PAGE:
Some uncertainty remains concerning which items an employer may include to determine the average hourly rate; particularly, variable pay components such as performance bonuses or commissions. Can an annual bonus only be considered in the month it is paid out for determining compliance with the minimum wage requirement? Or does the Act permit an employer (virtually) to allocate 1/12 of an annual bonus to each calendar month in order to ensure that the employee’s pay in each month at least equals the minimum wage? While the regulations do not provide a conclusive answer, the legislative history suggests that the former is the case. Therefore, variable pay components which are paid in respect of periods longer than a calendar month (e.g., a quarterly or annual bonus), likely may only count as salary in the month in which they are actually paid. Consequently, an employer cannot justify paying a salary below the minimum wage in November based on a substantial bonus the employee will receive in December, even if this bonus is meant to compensate the employee for work during the whole final quarter of the year.

Implications for standard employment contracts

The Act creates issues even for companies that pay their employees at or above minimum wage. For example, the Act has cast doubt on the validity of so-called “preclusion” clauses, which can be found in almost every employment contract in Germany. A typical such clause would provide that any claims arising out of the employment relationship would be forfeit, unless asserted against the other party in writing within three months after the claim arose. A useful tool to shorten the otherwise applicable three-year statute of limitations, these clauses can protect companies from claims (e.g., for overtime or other compensation) which an employee may assert long after the employment relationship has ended. Some legal commentators posit that, following 1 January 2015, such clauses will only be valid if they explicitly exclude minimum wage claims, because the Minimum Wage Act provides that such claims are protected and cannot be waived by the parties. Whether the employment courts will adopt this view remains to be seen. Employers that do not want to assume the risk that their preclusion clauses may be found invalid may, however, may want to consider amending their standard employment contracts now.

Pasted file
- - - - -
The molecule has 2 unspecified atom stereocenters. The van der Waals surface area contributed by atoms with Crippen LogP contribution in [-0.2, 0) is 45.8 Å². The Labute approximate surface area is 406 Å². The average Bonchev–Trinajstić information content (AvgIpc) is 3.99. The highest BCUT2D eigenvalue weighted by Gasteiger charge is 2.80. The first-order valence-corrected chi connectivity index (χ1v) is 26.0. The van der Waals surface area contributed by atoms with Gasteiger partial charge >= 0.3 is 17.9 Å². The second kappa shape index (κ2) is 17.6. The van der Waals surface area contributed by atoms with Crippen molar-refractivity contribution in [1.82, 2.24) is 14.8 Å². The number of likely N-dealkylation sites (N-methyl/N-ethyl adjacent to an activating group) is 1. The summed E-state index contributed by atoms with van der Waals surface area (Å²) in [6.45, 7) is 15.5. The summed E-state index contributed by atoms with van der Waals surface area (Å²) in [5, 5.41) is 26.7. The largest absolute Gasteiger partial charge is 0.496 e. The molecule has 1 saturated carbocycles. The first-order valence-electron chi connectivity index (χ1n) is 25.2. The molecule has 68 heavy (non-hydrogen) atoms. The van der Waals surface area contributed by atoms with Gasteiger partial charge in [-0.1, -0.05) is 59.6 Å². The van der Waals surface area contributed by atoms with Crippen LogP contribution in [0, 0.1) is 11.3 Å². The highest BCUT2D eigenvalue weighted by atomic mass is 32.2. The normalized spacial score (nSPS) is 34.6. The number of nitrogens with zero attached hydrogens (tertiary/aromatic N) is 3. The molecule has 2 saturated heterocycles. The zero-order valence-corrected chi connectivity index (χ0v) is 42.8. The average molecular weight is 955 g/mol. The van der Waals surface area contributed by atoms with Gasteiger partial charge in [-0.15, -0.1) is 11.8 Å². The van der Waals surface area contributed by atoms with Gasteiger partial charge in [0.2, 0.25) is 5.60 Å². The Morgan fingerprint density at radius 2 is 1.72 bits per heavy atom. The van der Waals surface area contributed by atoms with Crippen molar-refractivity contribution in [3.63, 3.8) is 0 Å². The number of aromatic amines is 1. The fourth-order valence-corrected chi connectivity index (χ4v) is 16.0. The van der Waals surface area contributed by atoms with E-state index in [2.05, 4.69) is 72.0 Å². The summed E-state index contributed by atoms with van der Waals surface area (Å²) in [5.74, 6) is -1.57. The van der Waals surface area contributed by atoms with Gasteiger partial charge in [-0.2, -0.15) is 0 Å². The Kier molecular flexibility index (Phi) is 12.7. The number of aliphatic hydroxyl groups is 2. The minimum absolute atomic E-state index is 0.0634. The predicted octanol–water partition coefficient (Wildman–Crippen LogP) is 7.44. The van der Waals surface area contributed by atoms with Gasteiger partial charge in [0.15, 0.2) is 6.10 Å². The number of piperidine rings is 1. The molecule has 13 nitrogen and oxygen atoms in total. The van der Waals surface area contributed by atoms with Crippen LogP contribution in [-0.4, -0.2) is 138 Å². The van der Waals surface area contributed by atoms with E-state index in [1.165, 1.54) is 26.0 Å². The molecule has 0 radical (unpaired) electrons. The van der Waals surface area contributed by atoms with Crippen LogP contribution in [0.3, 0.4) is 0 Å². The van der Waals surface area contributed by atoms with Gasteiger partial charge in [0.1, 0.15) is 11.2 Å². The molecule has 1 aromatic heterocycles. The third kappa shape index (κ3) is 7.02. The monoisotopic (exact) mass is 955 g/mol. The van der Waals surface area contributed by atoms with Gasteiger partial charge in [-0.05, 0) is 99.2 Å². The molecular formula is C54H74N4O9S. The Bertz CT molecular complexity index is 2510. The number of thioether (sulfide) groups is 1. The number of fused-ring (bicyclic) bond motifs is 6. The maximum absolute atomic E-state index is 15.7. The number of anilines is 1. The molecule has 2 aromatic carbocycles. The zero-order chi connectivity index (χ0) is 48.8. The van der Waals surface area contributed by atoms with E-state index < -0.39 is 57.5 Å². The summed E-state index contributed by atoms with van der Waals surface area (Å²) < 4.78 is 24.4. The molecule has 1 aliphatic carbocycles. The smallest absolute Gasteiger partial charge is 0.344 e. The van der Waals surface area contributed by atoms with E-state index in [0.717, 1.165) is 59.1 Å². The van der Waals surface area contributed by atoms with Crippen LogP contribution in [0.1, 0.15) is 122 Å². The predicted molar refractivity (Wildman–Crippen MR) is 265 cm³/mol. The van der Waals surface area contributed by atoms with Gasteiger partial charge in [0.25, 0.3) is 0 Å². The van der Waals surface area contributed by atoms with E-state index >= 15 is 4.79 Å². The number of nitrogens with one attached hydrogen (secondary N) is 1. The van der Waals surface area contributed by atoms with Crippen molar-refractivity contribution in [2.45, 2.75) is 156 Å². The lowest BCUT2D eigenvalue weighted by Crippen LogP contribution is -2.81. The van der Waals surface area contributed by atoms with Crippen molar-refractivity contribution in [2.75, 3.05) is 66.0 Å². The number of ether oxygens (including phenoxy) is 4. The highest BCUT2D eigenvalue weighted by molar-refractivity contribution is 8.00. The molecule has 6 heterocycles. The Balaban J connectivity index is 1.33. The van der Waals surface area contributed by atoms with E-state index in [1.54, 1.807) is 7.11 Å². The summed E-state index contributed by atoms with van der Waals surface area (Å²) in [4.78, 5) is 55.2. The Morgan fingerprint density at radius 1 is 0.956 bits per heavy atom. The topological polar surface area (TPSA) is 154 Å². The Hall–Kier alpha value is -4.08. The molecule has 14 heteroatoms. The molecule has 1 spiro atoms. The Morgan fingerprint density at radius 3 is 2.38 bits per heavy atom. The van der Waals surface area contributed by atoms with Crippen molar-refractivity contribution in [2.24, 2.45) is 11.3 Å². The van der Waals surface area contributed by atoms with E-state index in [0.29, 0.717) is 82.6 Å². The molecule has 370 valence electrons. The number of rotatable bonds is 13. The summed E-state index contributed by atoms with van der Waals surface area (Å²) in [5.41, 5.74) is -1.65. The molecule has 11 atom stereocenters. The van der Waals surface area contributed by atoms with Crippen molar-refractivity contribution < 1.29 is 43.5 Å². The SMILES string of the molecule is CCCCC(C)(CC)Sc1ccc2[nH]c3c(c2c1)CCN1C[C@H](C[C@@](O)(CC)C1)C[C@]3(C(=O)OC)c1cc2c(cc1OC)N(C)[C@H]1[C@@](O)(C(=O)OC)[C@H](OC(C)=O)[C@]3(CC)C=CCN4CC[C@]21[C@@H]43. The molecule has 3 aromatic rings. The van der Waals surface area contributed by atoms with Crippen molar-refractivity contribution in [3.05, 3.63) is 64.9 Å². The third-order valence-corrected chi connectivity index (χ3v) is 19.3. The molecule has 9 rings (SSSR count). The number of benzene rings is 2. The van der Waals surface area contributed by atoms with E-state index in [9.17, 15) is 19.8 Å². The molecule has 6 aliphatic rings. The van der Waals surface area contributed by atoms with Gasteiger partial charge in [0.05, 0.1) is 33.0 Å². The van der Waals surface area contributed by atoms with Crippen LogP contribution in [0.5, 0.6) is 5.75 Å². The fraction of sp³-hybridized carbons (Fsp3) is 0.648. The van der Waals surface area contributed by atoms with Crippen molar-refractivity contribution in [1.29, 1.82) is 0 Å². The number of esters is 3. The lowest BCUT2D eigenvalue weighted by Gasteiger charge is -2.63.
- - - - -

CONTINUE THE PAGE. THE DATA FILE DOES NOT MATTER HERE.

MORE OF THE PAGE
Additional compliance obligations

Also of note, the Act imposes compliance obligations on companies that contract out work. Under the Act, an employer can be held liable for its contractor’s failure to comply with the minimum wage requirement. Employers that contract work to a third party, therefore, must ensure that the third party pays its employees at least the minimum wage. Otherwise, the contractor’s employees may sue the employer for the difference between the minimum wage and what the contractor paid the employee. The employer would then need to take recourse against the contractor. This shifts the risk of recovery to the employer — a risk that is only magnified if the contractor is potentially insolvent.


Employers with employees in Germany are well advised to confirm before 1 January 2015 that their compensation rates meet the requirements of the Minimum Wage Act. Companies that are in the process of revising their standard form employment contracts should also consider amending any preclusion clauses. In order to limit their liability under the Act, employers that contract out work should require their contractors to confirm the contractors’ employees are paid at least the minimum wage.